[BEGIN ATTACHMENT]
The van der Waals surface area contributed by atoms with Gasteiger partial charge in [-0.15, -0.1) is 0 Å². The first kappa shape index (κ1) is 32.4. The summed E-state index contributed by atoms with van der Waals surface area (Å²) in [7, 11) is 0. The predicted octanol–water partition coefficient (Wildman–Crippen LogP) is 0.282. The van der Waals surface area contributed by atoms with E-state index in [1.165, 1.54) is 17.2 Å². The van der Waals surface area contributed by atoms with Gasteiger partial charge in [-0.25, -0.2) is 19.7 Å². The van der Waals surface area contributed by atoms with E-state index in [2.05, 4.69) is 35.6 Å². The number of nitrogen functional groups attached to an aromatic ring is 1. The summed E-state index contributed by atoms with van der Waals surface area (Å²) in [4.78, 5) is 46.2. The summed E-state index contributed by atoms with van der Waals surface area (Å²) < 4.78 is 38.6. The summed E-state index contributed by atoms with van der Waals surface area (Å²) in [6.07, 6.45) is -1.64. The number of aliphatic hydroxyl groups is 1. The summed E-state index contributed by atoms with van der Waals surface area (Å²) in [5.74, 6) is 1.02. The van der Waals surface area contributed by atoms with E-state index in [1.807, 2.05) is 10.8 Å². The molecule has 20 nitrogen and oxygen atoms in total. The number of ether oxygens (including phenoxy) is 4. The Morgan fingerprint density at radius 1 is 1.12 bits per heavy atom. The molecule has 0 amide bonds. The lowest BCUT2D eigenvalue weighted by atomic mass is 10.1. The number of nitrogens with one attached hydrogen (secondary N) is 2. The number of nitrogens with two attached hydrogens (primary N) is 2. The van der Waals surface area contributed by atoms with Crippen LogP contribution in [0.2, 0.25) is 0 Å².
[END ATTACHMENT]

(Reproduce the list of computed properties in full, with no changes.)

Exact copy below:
The van der Waals surface area contributed by atoms with Gasteiger partial charge in [-0.15, -0.1) is 0 Å². The first kappa shape index (κ1) is 32.4. The summed E-state index contributed by atoms with van der Waals surface area (Å²) in [7, 11) is 0. The predicted octanol–water partition coefficient (Wildman–Crippen LogP) is 0.282. The van der Waals surface area contributed by atoms with E-state index in [1.165, 1.54) is 17.2 Å². The van der Waals surface area contributed by atoms with Gasteiger partial charge in [-0.25, -0.2) is 19.7 Å². The van der Waals surface area contributed by atoms with E-state index in [2.05, 4.69) is 35.6 Å². The number of nitrogen functional groups attached to an aromatic ring is 1. The summed E-state index contributed by atoms with van der Waals surface area (Å²) in [4.78, 5) is 46.2. The summed E-state index contributed by atoms with van der Waals surface area (Å²) < 4.78 is 38.6. The summed E-state index contributed by atoms with van der Waals surface area (Å²) in [6.07, 6.45) is -1.64. The number of aliphatic hydroxyl groups is 1. The summed E-state index contributed by atoms with van der Waals surface area (Å²) in [5.74, 6) is 1.02. The van der Waals surface area contributed by atoms with E-state index in [1.807, 2.05) is 10.8 Å². The molecule has 20 nitrogen and oxygen atoms in total. The number of ether oxygens (including phenoxy) is 4. The Morgan fingerprint density at radius 1 is 1.12 bits per heavy atom. The molecule has 0 amide bonds. The lowest BCUT2D eigenvalue weighted by atomic mass is 10.1. The number of nitrogens with one attached hydrogen (secondary N) is 2. The number of nitrogens with two attached hydrogens (primary N) is 2. The van der Waals surface area contributed by atoms with Crippen LogP contribution in [0.2, 0.25) is 0 Å².